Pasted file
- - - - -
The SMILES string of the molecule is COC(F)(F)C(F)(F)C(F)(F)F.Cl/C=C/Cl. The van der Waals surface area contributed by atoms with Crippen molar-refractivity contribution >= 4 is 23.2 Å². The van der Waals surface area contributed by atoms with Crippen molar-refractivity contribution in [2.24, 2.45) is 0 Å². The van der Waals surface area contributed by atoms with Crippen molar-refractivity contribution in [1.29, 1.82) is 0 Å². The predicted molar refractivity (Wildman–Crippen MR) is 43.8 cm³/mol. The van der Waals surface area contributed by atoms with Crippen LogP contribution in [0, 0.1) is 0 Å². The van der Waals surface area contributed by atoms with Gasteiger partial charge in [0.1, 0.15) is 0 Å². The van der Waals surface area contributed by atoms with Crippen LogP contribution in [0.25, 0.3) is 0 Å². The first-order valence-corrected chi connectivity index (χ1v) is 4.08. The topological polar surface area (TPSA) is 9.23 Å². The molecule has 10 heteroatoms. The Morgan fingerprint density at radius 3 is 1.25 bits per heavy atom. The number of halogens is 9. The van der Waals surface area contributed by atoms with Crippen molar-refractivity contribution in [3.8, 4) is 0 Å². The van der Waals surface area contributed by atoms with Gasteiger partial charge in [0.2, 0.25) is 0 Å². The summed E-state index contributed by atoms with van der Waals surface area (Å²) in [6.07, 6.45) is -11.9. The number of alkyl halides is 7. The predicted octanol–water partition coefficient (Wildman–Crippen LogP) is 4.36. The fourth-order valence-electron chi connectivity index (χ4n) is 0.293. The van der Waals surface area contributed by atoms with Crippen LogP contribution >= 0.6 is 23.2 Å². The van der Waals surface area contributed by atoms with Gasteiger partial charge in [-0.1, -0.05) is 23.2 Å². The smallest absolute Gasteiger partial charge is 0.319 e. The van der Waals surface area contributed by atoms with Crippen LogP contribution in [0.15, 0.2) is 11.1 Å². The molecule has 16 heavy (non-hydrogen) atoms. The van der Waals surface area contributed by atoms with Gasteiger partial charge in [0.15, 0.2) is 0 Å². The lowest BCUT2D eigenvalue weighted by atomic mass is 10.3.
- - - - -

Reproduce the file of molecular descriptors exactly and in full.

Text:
The SMILES string of the molecule is COC(F)(F)C(F)(F)C(F)(F)F.Cl/C=C/Cl. The van der Waals surface area contributed by atoms with Crippen molar-refractivity contribution >= 4 is 23.2 Å². The van der Waals surface area contributed by atoms with Crippen molar-refractivity contribution in [2.24, 2.45) is 0 Å². The van der Waals surface area contributed by atoms with Crippen molar-refractivity contribution in [1.29, 1.82) is 0 Å². The predicted molar refractivity (Wildman–Crippen MR) is 43.8 cm³/mol. The van der Waals surface area contributed by atoms with Crippen LogP contribution in [0, 0.1) is 0 Å². The van der Waals surface area contributed by atoms with Gasteiger partial charge in [0.1, 0.15) is 0 Å². The van der Waals surface area contributed by atoms with Crippen LogP contribution in [0.25, 0.3) is 0 Å². The first-order valence-corrected chi connectivity index (χ1v) is 4.08. The topological polar surface area (TPSA) is 9.23 Å². The molecule has 10 heteroatoms. The Morgan fingerprint density at radius 3 is 1.25 bits per heavy atom. The number of halogens is 9. The van der Waals surface area contributed by atoms with Crippen molar-refractivity contribution in [3.8, 4) is 0 Å². The van der Waals surface area contributed by atoms with Gasteiger partial charge in [0.2, 0.25) is 0 Å². The summed E-state index contributed by atoms with van der Waals surface area (Å²) in [6.07, 6.45) is -11.9. The number of alkyl halides is 7. The predicted octanol–water partition coefficient (Wildman–Crippen LogP) is 4.36. The fourth-order valence-electron chi connectivity index (χ4n) is 0.293. The van der Waals surface area contributed by atoms with Crippen LogP contribution >= 0.6 is 23.2 Å². The van der Waals surface area contributed by atoms with Gasteiger partial charge in [-0.1, -0.05) is 23.2 Å². The smallest absolute Gasteiger partial charge is 0.319 e. The van der Waals surface area contributed by atoms with Crippen LogP contribution in [0.15, 0.2) is 11.1 Å². The molecule has 16 heavy (non-hydrogen) atoms. The van der Waals surface area contributed by atoms with Gasteiger partial charge in [0.15, 0.2) is 0 Å². The lowest BCUT2D eigenvalue weighted by atomic mass is 10.3.